Syn Songs Vocaloid
4月 1, 2022
Mew, Merli, Cyber Diva, Megpoid and Galaco - what does this ensemble of intergalactic names all have in common? Well, they are all Vocaloid products; a singing voice synthesiser product mimicking the human voice through a computer programme developed 18-years ago by Yamaha Corporation. As well as manufacturing everything from motorcycles and outboard motors to guitars and pianos, Yamaha provided the financial backing for a joint-venture (with Kenmochi Hideki at Pompeu Fabra University in Barcelona) which led to the development of these anthropomorphic computer voices. The computer programmes - our friends Mew, Merli, Cyber Diva, Megpoin and Galaco - are designed to produce human-sounding vocal production, with descriptions such as ‘English Female Vocal’ or ‘Japanese feminine vocal’, offering producers the opportunity to sculpt realistic human vocals over their tracks. Having just welcomed to the Syn Songs catalogue a collection of Vocaloid tracks, let’s look at the history of Vocaloid and where this quirky musical sub-genre sits in the bigger picture.
Vocaloid software enables producers to input lyrics and melody into their chosen DAW (Digital Audio Workstation). The software then uses a combination of synthesising technology and pre-recorded voices from voice actors and singers to re-create the sound of the human voice. Using a piano roll (similar to a music score, but specifically related to MIDI), the producer then plots the lyrics and melody along their timeline, with the ability to add features such as dynamics or vibrato. Your very own personal session vocalist living inside your computer ! But why replicate the human voice using synthesised technology in the first place?
Whilst perhaps initially created as a convenience for producers who wanted to explore vocal opportunities without having a professional vocalist available in the studio, the use of Vocaloid software has become something of a genre of its own. Primarily used in Japanese, Chinese and Korean music culture, but with western-adoptees such as Mike Oldfield, Vocaloid has enabled producers to create highly stylised vocals in genres such as J-Pop and J-Rock. Since its inception in 2004 - when Vocaloid technology was first released - countless sound libraries of Vocaloid ‘voices’ have been released to the market. As technology has improved, mobile versions of Vocaloid, as well as Vocaloid-enabled keyboards have been developed, moving the technology further into the digital age.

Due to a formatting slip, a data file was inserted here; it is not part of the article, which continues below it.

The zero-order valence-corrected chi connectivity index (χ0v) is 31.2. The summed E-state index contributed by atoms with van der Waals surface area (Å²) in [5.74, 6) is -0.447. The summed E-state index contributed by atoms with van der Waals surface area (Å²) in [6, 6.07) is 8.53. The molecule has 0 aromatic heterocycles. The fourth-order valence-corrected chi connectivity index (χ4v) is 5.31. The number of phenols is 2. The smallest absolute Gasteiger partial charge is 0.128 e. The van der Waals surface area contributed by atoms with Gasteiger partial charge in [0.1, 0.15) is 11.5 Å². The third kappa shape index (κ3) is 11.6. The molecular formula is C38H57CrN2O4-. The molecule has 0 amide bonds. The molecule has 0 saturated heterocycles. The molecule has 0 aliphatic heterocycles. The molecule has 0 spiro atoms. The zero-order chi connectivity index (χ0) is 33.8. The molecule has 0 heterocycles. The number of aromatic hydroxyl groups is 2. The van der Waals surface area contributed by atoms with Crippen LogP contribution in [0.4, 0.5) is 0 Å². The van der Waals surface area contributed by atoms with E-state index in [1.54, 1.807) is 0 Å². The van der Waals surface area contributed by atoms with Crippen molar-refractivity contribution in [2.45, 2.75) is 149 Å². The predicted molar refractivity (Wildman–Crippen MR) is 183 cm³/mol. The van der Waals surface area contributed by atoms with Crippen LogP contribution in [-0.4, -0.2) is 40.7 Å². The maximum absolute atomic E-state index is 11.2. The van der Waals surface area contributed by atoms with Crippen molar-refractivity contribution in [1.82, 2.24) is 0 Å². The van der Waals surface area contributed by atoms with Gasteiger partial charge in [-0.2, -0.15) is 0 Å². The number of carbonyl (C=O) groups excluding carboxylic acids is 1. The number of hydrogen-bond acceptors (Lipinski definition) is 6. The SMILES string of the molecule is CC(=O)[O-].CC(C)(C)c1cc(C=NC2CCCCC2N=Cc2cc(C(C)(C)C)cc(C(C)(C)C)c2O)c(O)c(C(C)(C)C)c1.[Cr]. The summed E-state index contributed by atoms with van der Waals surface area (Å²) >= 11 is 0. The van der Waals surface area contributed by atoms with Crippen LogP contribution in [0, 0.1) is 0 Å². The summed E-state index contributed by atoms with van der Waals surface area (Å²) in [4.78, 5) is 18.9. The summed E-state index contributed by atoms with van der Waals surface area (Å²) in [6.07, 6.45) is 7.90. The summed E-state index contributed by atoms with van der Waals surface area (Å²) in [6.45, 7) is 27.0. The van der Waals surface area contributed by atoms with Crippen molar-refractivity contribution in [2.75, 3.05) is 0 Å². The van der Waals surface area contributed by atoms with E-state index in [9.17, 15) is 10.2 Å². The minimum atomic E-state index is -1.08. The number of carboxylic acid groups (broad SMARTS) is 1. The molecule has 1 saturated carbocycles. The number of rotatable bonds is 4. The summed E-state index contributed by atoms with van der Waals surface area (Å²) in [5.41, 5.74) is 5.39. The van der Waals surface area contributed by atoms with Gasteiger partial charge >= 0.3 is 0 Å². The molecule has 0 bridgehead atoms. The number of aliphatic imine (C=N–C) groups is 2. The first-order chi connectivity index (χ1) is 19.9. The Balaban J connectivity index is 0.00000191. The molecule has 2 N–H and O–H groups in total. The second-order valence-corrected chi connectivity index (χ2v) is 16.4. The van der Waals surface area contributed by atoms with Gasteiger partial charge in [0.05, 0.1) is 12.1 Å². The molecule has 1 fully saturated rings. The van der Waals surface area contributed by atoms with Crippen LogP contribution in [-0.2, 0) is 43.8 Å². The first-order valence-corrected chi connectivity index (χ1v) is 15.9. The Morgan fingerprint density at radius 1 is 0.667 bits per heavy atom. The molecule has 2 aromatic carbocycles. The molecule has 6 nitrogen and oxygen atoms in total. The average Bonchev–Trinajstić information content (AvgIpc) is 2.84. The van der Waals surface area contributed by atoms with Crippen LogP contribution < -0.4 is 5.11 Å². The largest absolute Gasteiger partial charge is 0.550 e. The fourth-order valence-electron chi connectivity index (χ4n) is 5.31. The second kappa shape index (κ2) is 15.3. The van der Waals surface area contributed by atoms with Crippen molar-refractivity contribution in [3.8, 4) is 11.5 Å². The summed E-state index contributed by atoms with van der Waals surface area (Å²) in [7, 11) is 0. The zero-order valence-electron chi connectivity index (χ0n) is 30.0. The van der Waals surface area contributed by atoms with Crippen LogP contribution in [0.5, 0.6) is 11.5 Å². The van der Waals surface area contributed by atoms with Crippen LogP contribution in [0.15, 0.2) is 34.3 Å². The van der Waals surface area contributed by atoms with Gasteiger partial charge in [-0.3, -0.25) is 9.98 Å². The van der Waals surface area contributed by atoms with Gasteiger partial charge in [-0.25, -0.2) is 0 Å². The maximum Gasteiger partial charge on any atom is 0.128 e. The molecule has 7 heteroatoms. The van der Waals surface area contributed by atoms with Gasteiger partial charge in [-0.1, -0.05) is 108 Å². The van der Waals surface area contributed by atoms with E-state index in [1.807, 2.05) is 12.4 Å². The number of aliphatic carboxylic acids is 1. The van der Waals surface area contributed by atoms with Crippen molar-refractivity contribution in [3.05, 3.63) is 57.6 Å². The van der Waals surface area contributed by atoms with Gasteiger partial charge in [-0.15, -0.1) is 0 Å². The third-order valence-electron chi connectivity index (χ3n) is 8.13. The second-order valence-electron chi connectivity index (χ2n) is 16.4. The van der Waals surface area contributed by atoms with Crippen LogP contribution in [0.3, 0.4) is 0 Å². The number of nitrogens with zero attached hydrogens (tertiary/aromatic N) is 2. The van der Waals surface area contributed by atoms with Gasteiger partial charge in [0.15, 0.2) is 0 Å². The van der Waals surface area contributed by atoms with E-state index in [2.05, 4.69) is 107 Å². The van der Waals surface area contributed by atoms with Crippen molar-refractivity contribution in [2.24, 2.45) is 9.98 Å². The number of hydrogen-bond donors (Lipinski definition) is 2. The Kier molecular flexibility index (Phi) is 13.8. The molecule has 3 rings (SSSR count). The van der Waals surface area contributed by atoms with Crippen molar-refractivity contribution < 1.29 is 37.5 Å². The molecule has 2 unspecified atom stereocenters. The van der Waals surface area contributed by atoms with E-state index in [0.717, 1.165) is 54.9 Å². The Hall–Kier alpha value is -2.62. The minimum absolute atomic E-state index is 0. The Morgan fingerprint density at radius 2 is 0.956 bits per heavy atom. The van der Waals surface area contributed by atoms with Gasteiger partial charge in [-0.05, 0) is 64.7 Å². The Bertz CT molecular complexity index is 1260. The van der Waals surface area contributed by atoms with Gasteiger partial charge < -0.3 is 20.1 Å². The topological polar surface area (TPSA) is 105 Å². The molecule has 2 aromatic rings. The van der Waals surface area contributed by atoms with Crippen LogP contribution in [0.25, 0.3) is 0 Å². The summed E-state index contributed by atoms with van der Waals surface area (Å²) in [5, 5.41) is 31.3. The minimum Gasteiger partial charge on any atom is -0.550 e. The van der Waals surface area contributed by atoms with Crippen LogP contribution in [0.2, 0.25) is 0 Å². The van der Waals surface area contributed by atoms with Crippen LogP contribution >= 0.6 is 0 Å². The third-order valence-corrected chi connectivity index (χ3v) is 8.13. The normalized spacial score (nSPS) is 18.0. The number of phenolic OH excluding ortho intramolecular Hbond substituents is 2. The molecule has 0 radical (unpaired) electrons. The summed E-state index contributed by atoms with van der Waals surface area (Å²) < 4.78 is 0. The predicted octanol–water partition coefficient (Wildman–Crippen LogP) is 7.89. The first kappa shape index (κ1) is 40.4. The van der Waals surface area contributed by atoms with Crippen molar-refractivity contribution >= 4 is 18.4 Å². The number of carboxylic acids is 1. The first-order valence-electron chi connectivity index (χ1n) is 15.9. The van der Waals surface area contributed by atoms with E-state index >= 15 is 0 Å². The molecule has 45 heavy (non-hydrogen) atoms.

It’s hard to talk about Vocaloid without talking about Anime, as the two are intrinsically linked. Anime is a style of Japanese film and television making, characterised by colourful graphics and fantastic/futuristic themes. In the marketing of Vocaloid software, each respective studio responsible for adaptations of the original Yamaha software often used anime-characters to personify and market their sounds. Famed Japanese manga artist, Kei Garou (often referred to as ‘KEI’), created some of the first anime characters for early Vocaloid releases and these characters were then portrayed in advertising and in magazine publications, giving producers the opportunity to trial Vocaloid software. Perhaps inspired by these early characterisations of Vocaloid, the sound of Vocaloid has become something of a soundtrack to many anime productions. The pop-sheen of Vocaloid voices, combined with the sometimes robotic digital tone, has become synonymous with anime, as well as being used in numerous brand activations, partnerships and commercials for the likes of Toyota. It’s safe to say that Vocaloid and anime go hand-in-hand, giving a synthesised voice to anime characters and putting them behind the microphone in previously unexplored ways.
Use of Vocaloid in Film, TV and Gaming is where Syn’s interest in Vocaloid is most relevant, and a recent case study highlights this. For integration in ‘The Sims 4’ - the iconic life simulation video game released by EA Games - Syn was approached about licensing a Vocaloid J-Pop track from our catalogue for the game. With gameplay set in Japan, featuring shrines, sushi bars, Izakayas and more, they were looking for something authentically Japanese which could be moulded into the Sims universe. Working with a Vocaloid track from the Syn Songs library, produced by Japanese artist Unite Satisfy, the challenge was to re-create the synthesised vocals (originally ‘sung’ in Japanese), and translate them into ‘Simlish’ (the in-game language of The Sims). From Japanese to Simlish, all whilst keeping a similar tone and vocal melody, we re-programmed the vocals to perform a fluent rendition in Simlish. Next time you venture into The Sims 4 landscape, keep your ears out for ‘Ninhursag’s Tone’ by Unite Satisfy, and you’ll hear the unmistakable character of Vocaloid.
It’s ironic that something so in-human can so vividly bring to mind the sound of modern Japanese pop-culture. Just as analogue synths are synonymous with the American 80s, and Roland TR909 drum machines instantly transport you to the British 90s, so this technology transports you to the early-2000s Tokyo. Summoning images of bright lights, vivid anime characters, neon lights, fantasy and crowded cities, Vocaloid lends itself to placement in Film, TV and Gaming where the spirit of modern Japanese culture needs to be evoked. Sitting alongside Syn’s existing collection of contemporary Japanese music, ‘Made In Japan’, this collection strengthens a unique glimpse into the heart of Japan with authenticity and historical accuracy. It’s quirky, characterful and unmistakable, and we invite you to enter the singing synthesis of Vocaloid with Syn’s J-Pop and J-Rock Vocaloid collection, listen here for J Rock and listen here for J Pop.